Our district superintendent asks principals whose students showed improved scores to share their best practices with the other principals. She speaks movingly about “our children” and about our responsibilities toward them. She reminds all present that there are some who don’t believe these children can succeed, but says that she, and she hopes, they, will never give up.
Much good may be done in this district during the school year, partly through the efforts of the superintendent and principals and the teachers who work in the schools. The superintendent, though, has looked at a state report showing the differences in scores between her district and districts in the northern part of the borough of Queens, and in suburbs out along the North Shore of Nassau County.
She has not elected to pass on the score differences at this meeting. She may not allow such information to enter her consciousness while she speaks. She attributes the few victories on test scores in her district to the good work of her principals. She is like the weekend gambler in Atlantic City who tells his family only about the day he hit the slots for a $3,000 payout and neglects to speak of the accumulated losses he has suffered over the years.
The superintendents, the principals, and the teachers form a team with a shared purpose: the success of their students, and hence their own success as educators. This is their life’s work, and why would they not want to believe in their own efficacy? Some of them have driven to work from homes in those areas with better test scores and seen the changing quality of the real estate as they drove. If these perceptions are registered, they are rarely connected to the educational outcomes of the students, and if the connections are made they are certainly not voiced. Self-deception does not require cynicism.
Yet, the educators, like other parents, do know these connections exist. Many of them have moved out of neighborhoods such as the ones they teach in to more economically privileged areas, or have sent their children to private schools. We not only repress information; we can know when it is useful for us to know, and not know when it is necessary to alleviate our anxiety. We can then ask students and teachers in poorer neighborhoods to go out and play their hearts out in the second half of the game when they are down 28-0. It’s a wonderful story. No one wishes to challenge it. That’s why we don’t invite outsiders into the locker room.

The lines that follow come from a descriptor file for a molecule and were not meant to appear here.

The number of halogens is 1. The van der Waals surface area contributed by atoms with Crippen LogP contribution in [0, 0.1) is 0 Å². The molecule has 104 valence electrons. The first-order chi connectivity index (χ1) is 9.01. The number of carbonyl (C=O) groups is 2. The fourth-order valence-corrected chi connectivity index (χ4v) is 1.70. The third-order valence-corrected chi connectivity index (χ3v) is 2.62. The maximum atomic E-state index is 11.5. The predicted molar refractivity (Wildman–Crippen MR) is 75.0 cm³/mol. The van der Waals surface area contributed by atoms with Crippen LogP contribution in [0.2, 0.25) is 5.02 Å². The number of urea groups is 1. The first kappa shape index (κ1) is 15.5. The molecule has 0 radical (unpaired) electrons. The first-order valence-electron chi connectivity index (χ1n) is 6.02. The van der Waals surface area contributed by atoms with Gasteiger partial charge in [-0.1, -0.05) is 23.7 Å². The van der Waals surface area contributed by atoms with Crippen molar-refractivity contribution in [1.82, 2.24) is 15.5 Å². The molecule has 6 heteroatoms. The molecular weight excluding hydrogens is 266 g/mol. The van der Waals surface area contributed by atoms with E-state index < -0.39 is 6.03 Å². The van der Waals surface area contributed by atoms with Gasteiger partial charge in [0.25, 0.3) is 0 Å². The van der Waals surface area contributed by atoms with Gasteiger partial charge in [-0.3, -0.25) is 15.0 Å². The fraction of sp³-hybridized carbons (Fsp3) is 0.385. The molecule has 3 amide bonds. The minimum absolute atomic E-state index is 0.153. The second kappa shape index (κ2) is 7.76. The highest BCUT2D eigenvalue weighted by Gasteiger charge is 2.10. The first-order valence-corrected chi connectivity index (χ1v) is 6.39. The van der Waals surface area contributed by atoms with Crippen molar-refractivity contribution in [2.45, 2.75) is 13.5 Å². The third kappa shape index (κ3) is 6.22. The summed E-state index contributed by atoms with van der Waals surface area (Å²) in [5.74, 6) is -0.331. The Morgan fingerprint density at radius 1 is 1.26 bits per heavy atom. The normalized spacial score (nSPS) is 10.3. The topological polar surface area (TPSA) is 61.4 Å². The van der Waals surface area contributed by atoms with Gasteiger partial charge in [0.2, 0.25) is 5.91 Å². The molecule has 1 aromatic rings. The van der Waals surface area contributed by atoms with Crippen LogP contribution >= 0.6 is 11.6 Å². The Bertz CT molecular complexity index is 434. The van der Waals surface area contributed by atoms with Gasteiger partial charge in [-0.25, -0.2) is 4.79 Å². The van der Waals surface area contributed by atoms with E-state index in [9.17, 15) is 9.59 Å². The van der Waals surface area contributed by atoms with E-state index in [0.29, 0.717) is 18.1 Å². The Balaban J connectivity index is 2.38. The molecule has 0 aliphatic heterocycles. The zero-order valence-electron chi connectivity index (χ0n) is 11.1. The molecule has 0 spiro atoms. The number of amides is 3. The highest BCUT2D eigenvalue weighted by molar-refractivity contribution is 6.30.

Shift the scene to a wealthier school district. Its superintendent meets with parents and informs them that over 95 percent of students in the district scored at the proficiency level or better on the state’s standardized tests for that year, and that 78 percent of SAT test-takers scored at a level of 1150 or better. Ninety-three percent of last year’s graduating class is attending college. She lists the number of graduates matriculating at various elite institutions. She talks about the care with which new teachers are selected, the success that two of the science teachers have had in preparing students for the Intel scholarship program. She points to the large number of students in the high school who are pursuing Advanced Placement courses. She thanks the parents for their support and encouragement of their own children, and their willingness to ratify increases in the district’s budget. She concludes by speaking of the hard work and dedication of the students themselves, citing one, an immigrant who had arrived here at age 13, mastered English quickly, and then, by dint of her own hard work, her parents’ support, and the commitment of numerous faculty members, won a full scholarship to Harvard.
The teachers are, indeed, a dedicated and talented lot. The high salaries offered by the district allow it to recruit an excellent faculty. The schools’ programs are first-rate. The superintendent does not mention that other districts with similar parental incomes produce equally admirable results. It is in everyone’s interest to believe that the high standards the school has set, the parents’ support, and the hard work of staff members and students in responding to those standards explain the district’s success. Parents find it anxiety-provoking to think that the success of their own children is linked to the very economic status they sought in moving to the district, and that other people’s children are excluded from the same opportunities.
Much information about the world we live in has to be at once known and unknown, repressed, forgotten, unexpressed, in order for us to carry around our ideals of equal opportunity and, at the same time, settle for the vast economic inequalities in our society we replicate in our schooling. We tell ourselves a wonderful story. What we leave out is that individuals and schools do not function in social and economic vacuums, and that holding out high expectations is necessary but not sufficient to the task at hand.
Vol. 26, Issue 14, Pages 31-32